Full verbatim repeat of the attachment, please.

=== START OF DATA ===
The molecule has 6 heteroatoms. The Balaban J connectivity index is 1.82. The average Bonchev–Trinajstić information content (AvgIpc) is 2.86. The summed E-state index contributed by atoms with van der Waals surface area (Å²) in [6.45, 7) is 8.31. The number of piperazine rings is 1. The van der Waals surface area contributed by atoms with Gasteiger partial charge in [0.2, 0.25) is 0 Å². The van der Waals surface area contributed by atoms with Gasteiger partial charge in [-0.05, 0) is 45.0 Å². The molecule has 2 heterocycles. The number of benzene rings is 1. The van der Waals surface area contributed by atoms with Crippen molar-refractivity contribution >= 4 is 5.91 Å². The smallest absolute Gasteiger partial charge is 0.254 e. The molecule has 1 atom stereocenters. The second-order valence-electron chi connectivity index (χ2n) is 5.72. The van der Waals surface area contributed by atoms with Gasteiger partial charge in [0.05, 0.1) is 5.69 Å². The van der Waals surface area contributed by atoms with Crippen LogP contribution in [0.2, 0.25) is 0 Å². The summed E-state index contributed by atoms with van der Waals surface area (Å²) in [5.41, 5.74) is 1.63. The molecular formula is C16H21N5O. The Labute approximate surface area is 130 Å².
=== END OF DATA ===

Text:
The molecule has 6 heteroatoms. The Balaban J connectivity index is 1.82. The average Bonchev–Trinajstić information content (AvgIpc) is 2.86. The summed E-state index contributed by atoms with van der Waals surface area (Å²) in [6.45, 7) is 8.31. The number of piperazine rings is 1. The van der Waals surface area contributed by atoms with Gasteiger partial charge in [0.2, 0.25) is 0 Å². The van der Waals surface area contributed by atoms with Gasteiger partial charge in [-0.05, 0) is 45.0 Å². The molecule has 2 heterocycles. The number of benzene rings is 1. The van der Waals surface area contributed by atoms with Crippen molar-refractivity contribution >= 4 is 5.91 Å². The smallest absolute Gasteiger partial charge is 0.254 e. The molecule has 1 atom stereocenters. The second-order valence-electron chi connectivity index (χ2n) is 5.72. The van der Waals surface area contributed by atoms with Gasteiger partial charge in [0.05, 0.1) is 5.69 Å². The van der Waals surface area contributed by atoms with Crippen LogP contribution in [0.2, 0.25) is 0 Å². The summed E-state index contributed by atoms with van der Waals surface area (Å²) in [5.41, 5.74) is 1.63. The molecular formula is C16H21N5O. The Labute approximate surface area is 130 Å².